Getting firms to move to the cloud hasn't been all that easy. Many companies have justifiable concerns and fears about moving their most vital non-human asset – data – outside their data center.
While cloud providers have struggled to assuage those fears, they don't seem to be getting through. A study by the Ponemon Institute and Netskope, called "Data Breach: The Cloud Multiplier Effect," shows many firms still have concerns regarding data loss in the cloud, but none of it is based in reality.
Ponemon surveyed 613 IT and IT security practitioners in the United States who are familiar with their company’s usage of cloud services and the findings were cynical, to say the least. While 51 percent of respondents said on-premises IT is equally or less secure than cloud-based services, 66 percent of respondents say their organization’s use of cloud resources diminishes its ability to protect confidential or sensitive information. And 64 percent believe it makes it difficult to secure business-critical applications.
Dr. Larry Ponemon, head of the group that bears his name, thinks part of it is IT being a little territorial. "I think there's a little fear they will become obsolete," he said. "They aren't driving the cloud train, business is. There is a sentiment that what I don't know is worse than what I do know. They may think there's a problem because they weren't involved in the selection."
There were other negative sentiments as well.
* 69 percent of respondents said they believed that their organization is not proactive in assessing which information is too sensitive to be stored in the cloud.
* 62 percent of respondents said they believed the cloud services in use by their organizations are not thoroughly vetted for security before being used.
* 72 percent of respondents said they believed their cloud services provider would not notify them if they had a data breach involving the loss or theft of their intellectual property or business confidential information.
* 71 percent said they believed they would not receive immediate notification following a breach involving the loss or theft of customer data.
In the latter two findings, there is something to that concern. Hackers were stealing credit card information from unsecured wireless networks at TJX for 18 months and the company fired an employee who leaked that the company was still using unsecured networks even after the hack was exposed. Nortel Networks was the subject of a decade-long hack by Chinese criminals who stole pretty much all of the company's IP, which led to its demise.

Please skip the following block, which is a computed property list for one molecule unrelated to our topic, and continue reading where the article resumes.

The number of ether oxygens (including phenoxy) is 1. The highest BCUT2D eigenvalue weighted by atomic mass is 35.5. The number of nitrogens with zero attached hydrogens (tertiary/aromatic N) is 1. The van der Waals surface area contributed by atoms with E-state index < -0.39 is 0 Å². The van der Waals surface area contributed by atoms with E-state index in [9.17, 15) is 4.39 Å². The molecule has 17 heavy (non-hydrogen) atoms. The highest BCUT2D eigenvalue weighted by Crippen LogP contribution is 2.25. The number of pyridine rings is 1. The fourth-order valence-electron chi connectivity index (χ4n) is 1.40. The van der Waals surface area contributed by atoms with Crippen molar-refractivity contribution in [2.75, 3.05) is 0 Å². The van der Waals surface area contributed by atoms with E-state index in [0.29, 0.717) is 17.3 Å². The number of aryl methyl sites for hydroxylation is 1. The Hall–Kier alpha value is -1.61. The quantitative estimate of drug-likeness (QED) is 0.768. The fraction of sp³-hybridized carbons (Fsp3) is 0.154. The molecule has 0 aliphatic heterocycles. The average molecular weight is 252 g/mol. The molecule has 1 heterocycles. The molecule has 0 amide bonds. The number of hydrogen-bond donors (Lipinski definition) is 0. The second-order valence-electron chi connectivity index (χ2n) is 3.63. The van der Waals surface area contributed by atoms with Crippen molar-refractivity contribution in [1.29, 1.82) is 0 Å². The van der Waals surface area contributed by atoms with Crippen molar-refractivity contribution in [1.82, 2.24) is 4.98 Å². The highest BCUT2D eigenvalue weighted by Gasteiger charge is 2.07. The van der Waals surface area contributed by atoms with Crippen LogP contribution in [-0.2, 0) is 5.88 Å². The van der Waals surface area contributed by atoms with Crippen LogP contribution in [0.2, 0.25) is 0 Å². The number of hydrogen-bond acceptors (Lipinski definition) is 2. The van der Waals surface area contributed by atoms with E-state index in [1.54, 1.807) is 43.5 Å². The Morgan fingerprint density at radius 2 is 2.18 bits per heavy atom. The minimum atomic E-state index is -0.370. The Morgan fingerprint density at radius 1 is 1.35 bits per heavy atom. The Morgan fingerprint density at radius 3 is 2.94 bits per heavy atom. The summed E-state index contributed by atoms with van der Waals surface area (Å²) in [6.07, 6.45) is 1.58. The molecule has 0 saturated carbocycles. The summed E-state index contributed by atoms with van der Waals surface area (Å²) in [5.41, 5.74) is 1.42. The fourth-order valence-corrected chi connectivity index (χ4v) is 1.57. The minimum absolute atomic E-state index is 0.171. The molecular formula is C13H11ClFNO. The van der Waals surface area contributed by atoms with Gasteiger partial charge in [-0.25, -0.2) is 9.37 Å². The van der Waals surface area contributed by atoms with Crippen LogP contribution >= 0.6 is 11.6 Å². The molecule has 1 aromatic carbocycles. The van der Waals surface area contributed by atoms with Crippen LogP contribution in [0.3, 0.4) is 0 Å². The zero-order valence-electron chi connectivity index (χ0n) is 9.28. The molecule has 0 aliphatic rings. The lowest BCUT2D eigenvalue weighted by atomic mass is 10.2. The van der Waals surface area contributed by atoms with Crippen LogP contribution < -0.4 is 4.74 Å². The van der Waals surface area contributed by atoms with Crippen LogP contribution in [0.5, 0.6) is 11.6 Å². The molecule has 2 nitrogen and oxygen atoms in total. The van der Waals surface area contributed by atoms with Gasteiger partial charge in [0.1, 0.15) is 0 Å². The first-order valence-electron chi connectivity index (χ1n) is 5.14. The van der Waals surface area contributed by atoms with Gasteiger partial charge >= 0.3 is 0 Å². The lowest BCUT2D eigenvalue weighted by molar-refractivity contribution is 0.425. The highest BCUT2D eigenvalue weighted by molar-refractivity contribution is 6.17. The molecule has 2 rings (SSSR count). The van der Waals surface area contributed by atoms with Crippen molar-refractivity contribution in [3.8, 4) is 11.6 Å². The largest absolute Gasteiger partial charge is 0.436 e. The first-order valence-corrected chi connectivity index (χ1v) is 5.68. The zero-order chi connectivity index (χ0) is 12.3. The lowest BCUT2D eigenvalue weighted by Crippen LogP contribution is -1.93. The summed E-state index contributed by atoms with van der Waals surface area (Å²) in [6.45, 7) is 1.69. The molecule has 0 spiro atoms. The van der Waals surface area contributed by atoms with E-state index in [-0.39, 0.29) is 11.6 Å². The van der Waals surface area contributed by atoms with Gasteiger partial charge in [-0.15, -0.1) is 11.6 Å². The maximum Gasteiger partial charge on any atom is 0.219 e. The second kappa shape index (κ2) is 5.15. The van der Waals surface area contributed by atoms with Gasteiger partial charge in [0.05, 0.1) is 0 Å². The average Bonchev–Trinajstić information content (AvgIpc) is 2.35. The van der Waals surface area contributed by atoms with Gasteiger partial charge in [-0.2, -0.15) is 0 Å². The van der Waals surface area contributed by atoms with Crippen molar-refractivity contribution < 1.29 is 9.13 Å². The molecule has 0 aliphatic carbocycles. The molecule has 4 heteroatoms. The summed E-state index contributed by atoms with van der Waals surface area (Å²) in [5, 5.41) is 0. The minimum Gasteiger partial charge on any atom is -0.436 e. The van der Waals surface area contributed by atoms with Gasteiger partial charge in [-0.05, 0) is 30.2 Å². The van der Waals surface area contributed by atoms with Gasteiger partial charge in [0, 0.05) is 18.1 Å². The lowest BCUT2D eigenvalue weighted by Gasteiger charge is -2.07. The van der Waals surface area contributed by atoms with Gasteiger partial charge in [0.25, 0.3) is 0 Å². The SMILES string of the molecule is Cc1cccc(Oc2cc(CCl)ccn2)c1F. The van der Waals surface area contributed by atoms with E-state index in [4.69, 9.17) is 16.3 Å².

"There's a lot of frustration in the complex world we are in," said Ponemon. "Cloud providers are not motivated to say their data was exposed, even though it's required by law. Also, a lot of cloud providers don't find out about it until the FBI contacts them. Target first learned about their breach from the Secret Service. A lot of companies don't have the tools or ability to know they were hacked and it can go on for months."
It comes down to many IT professionals having no faith in cloud providers. Along with IT being left out of the decision-making process – thank you, BYOD, for letting the inmates run the asylum – Ponemon said there are two other reasons.
A lot of organizations have rushed to the cloud for cost efficiency or because it's the cool thing to do. As a result of that rush, they don't factor into the equation that data entrusted to the cloud can leak out. Not just from criminal activity but mistakes and glitches. Users might log on to a perfectly secure cloud storage system from an insecure place, like a Starbucks.
And occasionally the cloud provider makes a mistake, like Dropbox did in 2012, when a bug allowed anyone to access a Dropbox account without using the correct password. Later in the year, a security hole was found in Dropbox’s iOS app, which allowed anyone with physical access to your phone to copy your login credentials.
That said, Ponemon said some cloud providers are "very, very secure and I would trust them more than some on-premises IT configurations."